Women present are Miss M E Tabor and Miss S E Vaux.
8 December 1913
House Committee including Miss Vaux and Miss Tabor and three men, about two cases, discussed at length. One about not letting man called Sutton visit his children, and another about a boy placed out in Wales, where the son of the family is now setting up a dairy business in London and wanted to take the boy. Committee recommended not. Report only adopted by 12 to 3.
AGM 27 April 1914, AGM, page 173
Miss Tabor and Miss Vaux are on: House Committee; Nursing Committee; Boarding Out Committee; Cottage Home Committee; Visiting Committee (General)
All men on: Finance Committee; Farm Committee; Assessment Committee (Mr W Pinkham for Witham on latter)
Visiting Committee (Ladies): Mrs H Pryke, Mrs W Gordon, Miss Vaughan, Miss G Harrisson, Miss M E Tabor, Mrs T Speakman, Mrs Richardson, Mrs R C Seabrook, Miss Packe, Mrs G Cousin, Mrs Eddleston, Miss Harrison, Mrs Brownrigg.
28 April 1915, AGM
Committees as before, Miss Tabor and Miss Vaux on the House, Nursing, Cottage Home and Boarding Out committees.
8 May 1916, AGM
Committees as before. Miss M E Tabor to be chair of Boarding out and Cottage Home Committee (didn’t give names of chairs before)
6 May 1918, AGM
House and Works Committee (13 members including Miss M E Tabor and Miss S E Vaux).
Farm Committee (3 members, all men)
Assessment Committee (12 members, all men)
Nursing and Midwives Committee (7 members including Miss M E Tabor and Miss S E Vaux).
Finance Committee (10 members, all men)
Boarding Out Committee (9 members including Miss M E Tabor (chairman) and Miss Vaux).
Cottage Home Committee of Management (14 members including Miss M E Tabor (chairman) and Miss Vaux).
Also Assessment Committees in districts, all men.
16 December 1918
[page 882] Miss Tabor and Mr H W Golding to go to a Poor Law conference in February.
26 April 1920, AGM
Committees similar to before but now Miss Vaux is chairman of Cottage Home Committee instead of Miss Tabor, though latter is still on it.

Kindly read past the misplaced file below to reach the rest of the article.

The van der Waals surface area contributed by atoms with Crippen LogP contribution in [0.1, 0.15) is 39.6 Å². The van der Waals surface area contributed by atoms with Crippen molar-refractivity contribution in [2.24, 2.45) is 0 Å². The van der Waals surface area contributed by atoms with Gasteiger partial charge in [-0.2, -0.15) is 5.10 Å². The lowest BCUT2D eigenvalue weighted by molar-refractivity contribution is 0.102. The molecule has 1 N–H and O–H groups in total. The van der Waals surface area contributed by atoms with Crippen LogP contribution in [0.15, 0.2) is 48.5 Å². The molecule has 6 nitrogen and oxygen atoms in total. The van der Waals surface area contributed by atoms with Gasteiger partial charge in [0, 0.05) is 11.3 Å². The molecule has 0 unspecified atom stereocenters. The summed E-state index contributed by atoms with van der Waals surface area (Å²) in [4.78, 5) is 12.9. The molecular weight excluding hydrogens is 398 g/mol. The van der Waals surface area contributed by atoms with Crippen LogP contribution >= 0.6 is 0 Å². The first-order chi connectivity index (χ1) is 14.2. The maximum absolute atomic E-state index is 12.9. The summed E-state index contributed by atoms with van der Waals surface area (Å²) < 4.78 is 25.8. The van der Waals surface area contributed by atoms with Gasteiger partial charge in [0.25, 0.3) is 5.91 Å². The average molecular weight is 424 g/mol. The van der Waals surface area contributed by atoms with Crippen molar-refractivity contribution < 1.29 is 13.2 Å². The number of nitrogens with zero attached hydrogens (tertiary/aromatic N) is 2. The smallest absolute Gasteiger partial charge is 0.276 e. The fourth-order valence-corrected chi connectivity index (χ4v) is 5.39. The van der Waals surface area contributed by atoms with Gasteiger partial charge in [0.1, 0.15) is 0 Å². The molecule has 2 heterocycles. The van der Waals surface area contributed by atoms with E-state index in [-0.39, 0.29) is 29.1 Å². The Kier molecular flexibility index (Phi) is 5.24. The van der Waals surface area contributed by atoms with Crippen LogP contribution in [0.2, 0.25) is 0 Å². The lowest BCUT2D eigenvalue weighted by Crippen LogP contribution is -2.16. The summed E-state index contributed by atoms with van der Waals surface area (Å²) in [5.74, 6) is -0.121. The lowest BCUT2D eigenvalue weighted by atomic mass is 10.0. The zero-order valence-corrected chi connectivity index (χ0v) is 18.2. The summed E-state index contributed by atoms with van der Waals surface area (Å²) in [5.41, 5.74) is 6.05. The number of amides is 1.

25 April 1921, AGM
Still just the two ladies. Miss Vaux seconded Mr L H Joscelyne as Vice Chair (and Capt Abrey proposed) but he defeated by G A Newman .
10 April 1922 [last meeting in book]
Miss Vaux and Miss Tabor still only ladies.
24 April 1922, AGM
Committees similar to before but now have Mrs M H Tabor as well as Miss M E Tabor
House and Works Committee (including Mrs M H Tabor and Miss S E Vaux).
Farm Committee (all men)
Finance Committee (all men)
Boarding Out Committee (including Miss S E Vaux (chairman), Miss M E Tabor (chairman) and Mrs M H Tabor).
Cottage Home Committee of Management (including Miss S E Vaux (chairman), Mrs M H Tabor, but not Miss Tabor).
Assessment Committees in districts, all men. Captain Abrey for Witham.
12 May 1924, AGM
[page 1775] Committees Mrs C P Brown is now a member as well as Miss V, Mrs and Miss T, so now four ladies (as well as Mr C P B).
House and Works includes Mrs Tabor and Miss Vaux
Boarding out now has man as chair and includes the four ladies.
Cottage Home. Mrs Tabor as chair and Miss Vaux as member
27 April 1925, AGM
Committees, members now include Miss M M Ruggles Brise, making 5 women.
House includes Miss M M Ruggles Brise, Miss S E Vaux
Boarding Out includes Mrs C P Brown, Miss M M Ruggles Brise, Mrs M H Tabor, Miss M E Tabor, Miss S E Vaux, i.e. 5 women out of 11 members.
In Cambridge. 4 Feb 1954, 9 Park Terrace. Margaret Emma Tabor, 86 years
Occupation: ‘spinster of no occupation, daughter of Henry Samuel Tabor a farmer deceased’.
Cause of death: ‘(a) Coronary thrombosis. (b) Arterio-sclerosis. Certified by M G P Reed, M B
Informant: ‘Clara D Rackham, sister. In attendance, 9 Park Terrace, Cambridge’.
Registered: 5 February.
Essex Weekly News, 12 February 1954, page 2
Obituary of Margaret Tabor. Xeroxed. Reads as follows:
Death of Miss Tabor. Work for Essex Education. One of first Women County Aldermen.